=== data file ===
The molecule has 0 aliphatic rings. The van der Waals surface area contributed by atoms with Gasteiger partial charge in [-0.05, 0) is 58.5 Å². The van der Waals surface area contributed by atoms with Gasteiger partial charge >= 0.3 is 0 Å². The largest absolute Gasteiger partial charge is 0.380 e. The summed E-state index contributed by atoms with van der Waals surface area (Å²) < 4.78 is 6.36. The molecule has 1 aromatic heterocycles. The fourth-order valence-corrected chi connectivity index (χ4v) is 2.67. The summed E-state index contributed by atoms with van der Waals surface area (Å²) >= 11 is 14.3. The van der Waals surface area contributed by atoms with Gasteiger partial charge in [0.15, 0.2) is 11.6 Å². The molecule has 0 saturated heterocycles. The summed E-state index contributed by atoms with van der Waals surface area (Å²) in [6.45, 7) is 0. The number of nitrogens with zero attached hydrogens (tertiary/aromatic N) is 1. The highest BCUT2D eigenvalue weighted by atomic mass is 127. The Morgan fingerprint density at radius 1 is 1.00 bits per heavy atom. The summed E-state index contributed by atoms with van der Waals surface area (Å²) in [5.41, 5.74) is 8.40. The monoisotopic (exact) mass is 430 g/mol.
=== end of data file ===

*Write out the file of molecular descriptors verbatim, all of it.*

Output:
The molecule has 0 aliphatic rings. The van der Waals surface area contributed by atoms with Gasteiger partial charge in [-0.05, 0) is 58.5 Å². The van der Waals surface area contributed by atoms with Gasteiger partial charge >= 0.3 is 0 Å². The largest absolute Gasteiger partial charge is 0.380 e. The summed E-state index contributed by atoms with van der Waals surface area (Å²) < 4.78 is 6.36. The molecule has 1 aromatic heterocycles. The fourth-order valence-corrected chi connectivity index (χ4v) is 2.67. The summed E-state index contributed by atoms with van der Waals surface area (Å²) >= 11 is 14.3. The van der Waals surface area contributed by atoms with Gasteiger partial charge in [0.15, 0.2) is 11.6 Å². The molecule has 0 saturated heterocycles. The summed E-state index contributed by atoms with van der Waals surface area (Å²) in [6.45, 7) is 0. The number of nitrogens with zero attached hydrogens (tertiary/aromatic N) is 1. The highest BCUT2D eigenvalue weighted by atomic mass is 127. The Morgan fingerprint density at radius 1 is 1.00 bits per heavy atom. The summed E-state index contributed by atoms with van der Waals surface area (Å²) in [5.41, 5.74) is 8.40. The monoisotopic (exact) mass is 430 g/mol.